SMSF trustees are still consistently investing in assets they understand and can trade easily, says Peter Hogan, Head of Technical at the SMSF Association.

“Australian Taxation Office (ATO) figures show that although there might be a bias towards Australian investments, a lack of diversification across asset classes is typically not an issue.

“When critics of SMSF trustees’ asset allocation point to a lack of diversification, they often highlight the absence or low allocation to assets such as international equities, forgetting SMSFs are still getting exposure to these assets via ETF’s, listed and unlisted trusts and managed funds.”

Hogan says the investment returns that SMSFs have consistently generated over the years speak volumes for the capacity of trustees to manage their investment portfolios.

“Based on ATO statistics, for example, for the eight years from the 2007 financial year to the 2014 year, SMSF returns outperformed all other alternative superannuation arrangements for four of those years.

“Although in recent times, the predominant asset allocation of SMSF trustees has not performed as well compared to alternative funds, it is still within reach. APRA statistics for the 2015 financial year, for example, show the return for SMSFs after expenses (excluding contributions) to be 5.7%. This compares with non-SMSF returns of 8.5% for the same period.

“These returns do not support the suggestion that SMSF trustees are dangerously out of their depth or incompetent in investing their members’ superannuation balances. It also has to be noted that many SMSFs are in pension phase and therefore have more defensive investment portfolios to suit their needs,” he said.

Hogan notes that the asset allocation of SMSFs has remained largely consistent over the years, rejecting the suggestions that they continue to load up on bank stocks or residential property.

“As the two tables below show, residential property has only inched up half a percentage point in that five-year period (2011-16), while Australian equities have dropped one percentage point.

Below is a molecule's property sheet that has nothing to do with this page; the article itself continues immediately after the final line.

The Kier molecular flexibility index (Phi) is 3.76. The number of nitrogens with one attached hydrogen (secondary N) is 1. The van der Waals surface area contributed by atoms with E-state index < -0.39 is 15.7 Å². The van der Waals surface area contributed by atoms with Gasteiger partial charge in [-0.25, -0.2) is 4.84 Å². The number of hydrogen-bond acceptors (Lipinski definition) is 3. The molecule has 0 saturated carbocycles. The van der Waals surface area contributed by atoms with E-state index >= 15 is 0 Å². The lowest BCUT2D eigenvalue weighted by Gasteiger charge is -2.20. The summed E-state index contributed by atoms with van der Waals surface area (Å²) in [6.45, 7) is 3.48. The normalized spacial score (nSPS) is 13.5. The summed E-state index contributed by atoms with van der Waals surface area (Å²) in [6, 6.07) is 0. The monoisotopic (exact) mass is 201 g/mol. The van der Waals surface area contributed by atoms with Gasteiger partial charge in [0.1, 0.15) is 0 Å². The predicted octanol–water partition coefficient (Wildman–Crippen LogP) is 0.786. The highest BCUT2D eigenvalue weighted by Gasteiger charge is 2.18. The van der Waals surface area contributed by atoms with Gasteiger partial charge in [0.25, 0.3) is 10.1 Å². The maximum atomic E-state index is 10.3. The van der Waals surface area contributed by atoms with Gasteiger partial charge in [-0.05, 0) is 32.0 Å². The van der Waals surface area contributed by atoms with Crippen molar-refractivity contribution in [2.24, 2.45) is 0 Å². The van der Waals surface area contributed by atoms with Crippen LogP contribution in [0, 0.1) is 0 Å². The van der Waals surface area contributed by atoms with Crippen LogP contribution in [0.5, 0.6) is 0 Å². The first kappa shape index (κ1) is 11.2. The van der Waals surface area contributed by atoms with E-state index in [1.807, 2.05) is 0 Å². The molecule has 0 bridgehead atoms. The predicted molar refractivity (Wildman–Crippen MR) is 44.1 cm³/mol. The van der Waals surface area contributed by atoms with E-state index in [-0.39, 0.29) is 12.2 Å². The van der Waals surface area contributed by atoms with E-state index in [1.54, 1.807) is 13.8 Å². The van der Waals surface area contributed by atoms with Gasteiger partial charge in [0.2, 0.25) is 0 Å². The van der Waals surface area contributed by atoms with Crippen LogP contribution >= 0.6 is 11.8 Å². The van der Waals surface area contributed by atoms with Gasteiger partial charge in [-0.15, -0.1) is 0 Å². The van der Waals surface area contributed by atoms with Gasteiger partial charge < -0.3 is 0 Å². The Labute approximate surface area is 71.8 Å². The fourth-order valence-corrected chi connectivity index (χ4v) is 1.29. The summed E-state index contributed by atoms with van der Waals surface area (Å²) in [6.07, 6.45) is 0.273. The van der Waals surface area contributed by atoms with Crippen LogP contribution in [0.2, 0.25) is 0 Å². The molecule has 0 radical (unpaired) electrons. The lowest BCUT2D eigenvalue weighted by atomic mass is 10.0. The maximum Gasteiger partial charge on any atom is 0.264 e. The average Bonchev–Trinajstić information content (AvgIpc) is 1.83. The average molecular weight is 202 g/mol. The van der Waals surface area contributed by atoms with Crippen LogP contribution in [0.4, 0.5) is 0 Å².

“All the evidence suggests SMSF trustees are prudent, investing in asset classes where they have knowledge, or giving the responsibility to a manager where they lack expertise. It’s hardly surprising really – it is their money” said Hogan.

Tables showing asset allocation:

For the year to 30 June 2016, SMSF assets totalled $622 billion. The percentage break-up of the same asset classes were:

  • Australian listed shares – 30%
  • Australian residential property – 4%
  • Australian commercial property – 11%
  • Cash & term deposits – 26%
  • Overseas investments in total – 1%
  • Listed & unlisted trusts & other managed investments – 19%
  • Debts & loans – 2%
  • Other investments – 7%

The year to 30 June 2011 told a similar story. Assets totalled $402 billion in the SMSF sector. The percentage break-up of the same asset classes were:

  • Australian listed shares – 31%
  • Australian residential property – 3.5%
  • Australian commercial property – 11.5%
  • Cash & term deposits – 28%
  • Overseas investments in total – 1%
  • Listed & unlisted trusts & other managed investments – 18%
  • Debts & loans – 1.5%
  • Other investments – 5.5%

About the SMSF Association:
The SMSF Association is the authoritative voice for the self-managed superannuation fund sector. The Association, which represents professionals providing a range of services across various disciplines in the complex area of SMSFs as well as engaging trustees to become better educated and informed. The SMSF Association is an advocate for the highest professional standards and competence to ensure SMSF trustees always receive the best possible advice.

Contact for interviews:

Jordan George
SMSF Association Head of Policy
M 0417 123 427
E JordanGeorge@smsfassociation.com

Contact for Media:

Jessica Beare
SMSF Association
M 0408 327 830
E jessicabeare@smsfassociation.com

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